Let the River Flow
The growing contentions for Yamuna pollution, which is “one of the most polluted rivers in the world” has brought light to the issue of waste water management, groundwater recharge and drinking water availability in nearby cities dependent of Yamuna water.
Yamuna and water rejuvenation:
- Namami Gange plan: The government has invested substantial funds in various initiatives like the Ganga Action Plan (GAP) and the current Namami Gange plan.
- Sewage treatment and strategy: The emphasis of these plans has been on constructing sewage treatment plants (STPs) as a central strategy.
- Citizen-centric approach: While the Namami Gange plan has made improvements by involving people in the clean-up process, it still heavily relies on the STP-centric approach.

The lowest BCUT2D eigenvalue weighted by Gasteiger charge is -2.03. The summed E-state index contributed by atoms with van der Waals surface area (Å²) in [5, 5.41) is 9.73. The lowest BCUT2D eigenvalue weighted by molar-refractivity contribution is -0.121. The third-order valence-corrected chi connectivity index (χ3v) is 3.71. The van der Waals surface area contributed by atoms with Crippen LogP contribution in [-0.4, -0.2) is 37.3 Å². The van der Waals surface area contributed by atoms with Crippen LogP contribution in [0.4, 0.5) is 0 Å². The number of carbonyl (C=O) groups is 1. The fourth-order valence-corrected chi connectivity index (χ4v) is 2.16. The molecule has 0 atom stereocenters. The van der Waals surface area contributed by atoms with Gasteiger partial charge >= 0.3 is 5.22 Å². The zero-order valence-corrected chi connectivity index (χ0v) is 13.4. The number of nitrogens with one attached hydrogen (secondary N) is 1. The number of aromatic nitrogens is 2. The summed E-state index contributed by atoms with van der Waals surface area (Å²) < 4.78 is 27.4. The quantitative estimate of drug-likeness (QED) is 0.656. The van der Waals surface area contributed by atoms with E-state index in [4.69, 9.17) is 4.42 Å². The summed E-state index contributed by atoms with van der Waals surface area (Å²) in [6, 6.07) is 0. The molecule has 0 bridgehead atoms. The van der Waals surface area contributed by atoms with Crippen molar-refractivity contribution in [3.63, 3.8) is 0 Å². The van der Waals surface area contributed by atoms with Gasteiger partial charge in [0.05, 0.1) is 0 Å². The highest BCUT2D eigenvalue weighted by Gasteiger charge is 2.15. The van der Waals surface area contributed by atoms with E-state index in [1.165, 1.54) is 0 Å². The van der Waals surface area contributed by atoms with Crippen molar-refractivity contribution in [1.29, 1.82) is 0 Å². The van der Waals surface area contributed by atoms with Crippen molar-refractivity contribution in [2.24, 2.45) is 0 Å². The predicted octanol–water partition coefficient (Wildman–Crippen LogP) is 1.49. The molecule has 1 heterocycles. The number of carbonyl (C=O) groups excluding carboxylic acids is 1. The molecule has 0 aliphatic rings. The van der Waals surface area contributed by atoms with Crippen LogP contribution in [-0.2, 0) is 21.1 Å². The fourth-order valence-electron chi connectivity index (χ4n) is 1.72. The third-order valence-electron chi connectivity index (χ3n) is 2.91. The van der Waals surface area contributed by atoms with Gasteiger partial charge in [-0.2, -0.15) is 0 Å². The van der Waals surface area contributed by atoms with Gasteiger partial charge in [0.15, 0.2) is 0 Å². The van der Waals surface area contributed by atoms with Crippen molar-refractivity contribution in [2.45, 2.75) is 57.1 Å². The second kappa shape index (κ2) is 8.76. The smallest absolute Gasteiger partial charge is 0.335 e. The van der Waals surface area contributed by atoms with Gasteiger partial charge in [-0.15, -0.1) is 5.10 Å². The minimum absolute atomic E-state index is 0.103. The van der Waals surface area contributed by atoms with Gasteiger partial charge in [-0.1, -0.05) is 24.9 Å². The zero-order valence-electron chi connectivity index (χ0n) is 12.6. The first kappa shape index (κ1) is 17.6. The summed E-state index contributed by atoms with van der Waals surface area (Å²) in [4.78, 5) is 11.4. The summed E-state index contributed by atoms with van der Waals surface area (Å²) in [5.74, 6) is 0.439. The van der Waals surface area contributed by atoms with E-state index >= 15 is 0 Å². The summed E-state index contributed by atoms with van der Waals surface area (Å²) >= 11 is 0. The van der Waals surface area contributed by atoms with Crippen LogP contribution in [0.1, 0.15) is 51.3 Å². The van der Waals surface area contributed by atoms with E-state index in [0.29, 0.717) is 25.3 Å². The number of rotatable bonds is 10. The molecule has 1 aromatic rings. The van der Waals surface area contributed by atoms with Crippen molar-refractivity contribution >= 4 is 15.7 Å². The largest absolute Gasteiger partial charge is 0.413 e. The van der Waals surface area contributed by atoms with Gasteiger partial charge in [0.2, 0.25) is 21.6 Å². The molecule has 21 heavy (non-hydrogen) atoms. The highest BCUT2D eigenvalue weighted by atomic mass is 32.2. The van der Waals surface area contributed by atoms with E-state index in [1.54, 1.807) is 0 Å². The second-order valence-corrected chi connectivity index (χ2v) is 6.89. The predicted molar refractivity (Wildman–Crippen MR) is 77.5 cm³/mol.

Loopholes and bottlenecks:
- Statutory provisions: The absence of statutory provisions to protect floodplains, which play a crucial role in groundwater replenishment.
- Inorganic pollutants: Tackling industrial pollutants is major issue for Yamuna, as no river has the capacity to cleanse inorganic pollutants.
- Policy issues: The larger concern is that there seems to be a lack of significant change in the approach to rejuvenating rivers, including the Yamuna, over the past 40 years.
- A rejuvenation plan: Attention should be given to what happens upstream and care should be taken of the needs of the people who depend on it downstream.
- Needs depending upon amount of water flow: Focus should be on seasonal variations in the amount of water and needs accordingly to save it.
- Alternatives for water sustainability: Comprehensive approach is required that goes beyond pollution control and emphasizes the need for Delhi to explore alternative sources of drinking water to reduce its impact on the Yamuna.